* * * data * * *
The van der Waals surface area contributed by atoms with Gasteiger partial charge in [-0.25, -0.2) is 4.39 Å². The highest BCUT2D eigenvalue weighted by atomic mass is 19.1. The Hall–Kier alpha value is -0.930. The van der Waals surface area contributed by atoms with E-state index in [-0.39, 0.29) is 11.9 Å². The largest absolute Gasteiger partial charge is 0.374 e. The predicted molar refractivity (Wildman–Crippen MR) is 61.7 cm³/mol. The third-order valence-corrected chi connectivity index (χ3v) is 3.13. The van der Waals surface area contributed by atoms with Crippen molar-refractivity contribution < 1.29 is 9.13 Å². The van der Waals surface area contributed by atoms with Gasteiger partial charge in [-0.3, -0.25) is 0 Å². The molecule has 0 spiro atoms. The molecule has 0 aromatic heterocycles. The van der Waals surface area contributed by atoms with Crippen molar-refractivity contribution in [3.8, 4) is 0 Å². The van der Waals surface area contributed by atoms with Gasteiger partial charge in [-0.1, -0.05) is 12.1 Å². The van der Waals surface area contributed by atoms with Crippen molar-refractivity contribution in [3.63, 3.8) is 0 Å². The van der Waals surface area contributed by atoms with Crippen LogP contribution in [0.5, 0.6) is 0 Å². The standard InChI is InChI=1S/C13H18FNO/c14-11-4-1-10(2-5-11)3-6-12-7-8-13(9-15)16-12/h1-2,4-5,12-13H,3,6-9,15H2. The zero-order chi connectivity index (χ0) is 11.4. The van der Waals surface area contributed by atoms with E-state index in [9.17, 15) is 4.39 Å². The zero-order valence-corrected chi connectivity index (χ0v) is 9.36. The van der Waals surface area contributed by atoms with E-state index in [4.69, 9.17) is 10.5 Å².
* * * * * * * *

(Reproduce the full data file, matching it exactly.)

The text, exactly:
The van der Waals surface area contributed by atoms with Gasteiger partial charge in [-0.25, -0.2) is 4.39 Å². The highest BCUT2D eigenvalue weighted by atomic mass is 19.1. The Hall–Kier alpha value is -0.930. The van der Waals surface area contributed by atoms with E-state index in [-0.39, 0.29) is 11.9 Å². The largest absolute Gasteiger partial charge is 0.374 e. The predicted molar refractivity (Wildman–Crippen MR) is 61.7 cm³/mol. The third-order valence-corrected chi connectivity index (χ3v) is 3.13. The van der Waals surface area contributed by atoms with Crippen molar-refractivity contribution < 1.29 is 9.13 Å². The van der Waals surface area contributed by atoms with Gasteiger partial charge in [-0.3, -0.25) is 0 Å². The molecule has 0 spiro atoms. The molecule has 0 aromatic heterocycles. The van der Waals surface area contributed by atoms with Crippen molar-refractivity contribution in [3.8, 4) is 0 Å². The van der Waals surface area contributed by atoms with Gasteiger partial charge in [-0.1, -0.05) is 12.1 Å². The van der Waals surface area contributed by atoms with Crippen molar-refractivity contribution in [3.63, 3.8) is 0 Å². The van der Waals surface area contributed by atoms with Crippen LogP contribution in [0.5, 0.6) is 0 Å². The standard InChI is InChI=1S/C13H18FNO/c14-11-4-1-10(2-5-11)3-6-12-7-8-13(9-15)16-12/h1-2,4-5,12-13H,3,6-9,15H2. The zero-order chi connectivity index (χ0) is 11.4. The van der Waals surface area contributed by atoms with E-state index in [9.17, 15) is 4.39 Å². The zero-order valence-corrected chi connectivity index (χ0v) is 9.36. The van der Waals surface area contributed by atoms with E-state index in [4.69, 9.17) is 10.5 Å².